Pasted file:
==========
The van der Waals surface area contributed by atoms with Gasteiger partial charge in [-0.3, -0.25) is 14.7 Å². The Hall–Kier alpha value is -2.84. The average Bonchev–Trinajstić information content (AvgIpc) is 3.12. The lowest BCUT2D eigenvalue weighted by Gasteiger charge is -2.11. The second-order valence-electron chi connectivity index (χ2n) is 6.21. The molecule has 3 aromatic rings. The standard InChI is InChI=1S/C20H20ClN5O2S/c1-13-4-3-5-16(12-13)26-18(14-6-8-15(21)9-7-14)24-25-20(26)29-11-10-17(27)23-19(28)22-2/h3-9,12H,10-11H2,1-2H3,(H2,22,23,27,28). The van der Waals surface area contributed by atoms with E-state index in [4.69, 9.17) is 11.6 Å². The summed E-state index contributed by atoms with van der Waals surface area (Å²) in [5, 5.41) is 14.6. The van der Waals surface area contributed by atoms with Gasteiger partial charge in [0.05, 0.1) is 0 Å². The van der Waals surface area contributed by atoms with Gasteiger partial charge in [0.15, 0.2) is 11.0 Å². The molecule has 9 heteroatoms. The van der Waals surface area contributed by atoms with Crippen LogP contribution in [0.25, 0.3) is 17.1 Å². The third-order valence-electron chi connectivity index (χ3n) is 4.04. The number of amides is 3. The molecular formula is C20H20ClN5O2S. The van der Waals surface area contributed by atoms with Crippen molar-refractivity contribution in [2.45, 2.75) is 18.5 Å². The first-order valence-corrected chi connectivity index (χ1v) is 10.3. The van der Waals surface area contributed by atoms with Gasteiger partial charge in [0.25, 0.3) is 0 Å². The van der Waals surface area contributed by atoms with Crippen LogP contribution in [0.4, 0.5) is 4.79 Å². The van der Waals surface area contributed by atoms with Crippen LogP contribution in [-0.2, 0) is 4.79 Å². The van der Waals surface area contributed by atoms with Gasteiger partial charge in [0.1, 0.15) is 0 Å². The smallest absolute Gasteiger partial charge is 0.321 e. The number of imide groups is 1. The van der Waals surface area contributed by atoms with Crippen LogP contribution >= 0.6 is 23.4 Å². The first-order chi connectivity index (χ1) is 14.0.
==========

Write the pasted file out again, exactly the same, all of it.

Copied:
The van der Waals surface area contributed by atoms with Gasteiger partial charge in [-0.3, -0.25) is 14.7 Å². The Hall–Kier alpha value is -2.84. The average Bonchev–Trinajstić information content (AvgIpc) is 3.12. The lowest BCUT2D eigenvalue weighted by Gasteiger charge is -2.11. The second-order valence-electron chi connectivity index (χ2n) is 6.21. The molecule has 3 aromatic rings. The standard InChI is InChI=1S/C20H20ClN5O2S/c1-13-4-3-5-16(12-13)26-18(14-6-8-15(21)9-7-14)24-25-20(26)29-11-10-17(27)23-19(28)22-2/h3-9,12H,10-11H2,1-2H3,(H2,22,23,27,28). The van der Waals surface area contributed by atoms with E-state index in [4.69, 9.17) is 11.6 Å². The summed E-state index contributed by atoms with van der Waals surface area (Å²) in [5, 5.41) is 14.6. The van der Waals surface area contributed by atoms with Gasteiger partial charge in [0.05, 0.1) is 0 Å². The van der Waals surface area contributed by atoms with Gasteiger partial charge in [0.15, 0.2) is 11.0 Å². The molecule has 9 heteroatoms. The van der Waals surface area contributed by atoms with Crippen LogP contribution in [0.25, 0.3) is 17.1 Å². The third-order valence-electron chi connectivity index (χ3n) is 4.04. The number of amides is 3. The molecular formula is C20H20ClN5O2S. The van der Waals surface area contributed by atoms with Crippen molar-refractivity contribution in [2.45, 2.75) is 18.5 Å². The first-order valence-corrected chi connectivity index (χ1v) is 10.3. The van der Waals surface area contributed by atoms with Gasteiger partial charge in [0.25, 0.3) is 0 Å². The van der Waals surface area contributed by atoms with Crippen LogP contribution in [0.4, 0.5) is 4.79 Å². The van der Waals surface area contributed by atoms with Crippen LogP contribution in [-0.2, 0) is 4.79 Å². The van der Waals surface area contributed by atoms with Gasteiger partial charge in [0.1, 0.15) is 0 Å². The smallest absolute Gasteiger partial charge is 0.321 e. The number of imide groups is 1. The van der Waals surface area contributed by atoms with Crippen LogP contribution >= 0.6 is 23.4 Å². The first-order chi connectivity index (χ1) is 14.0.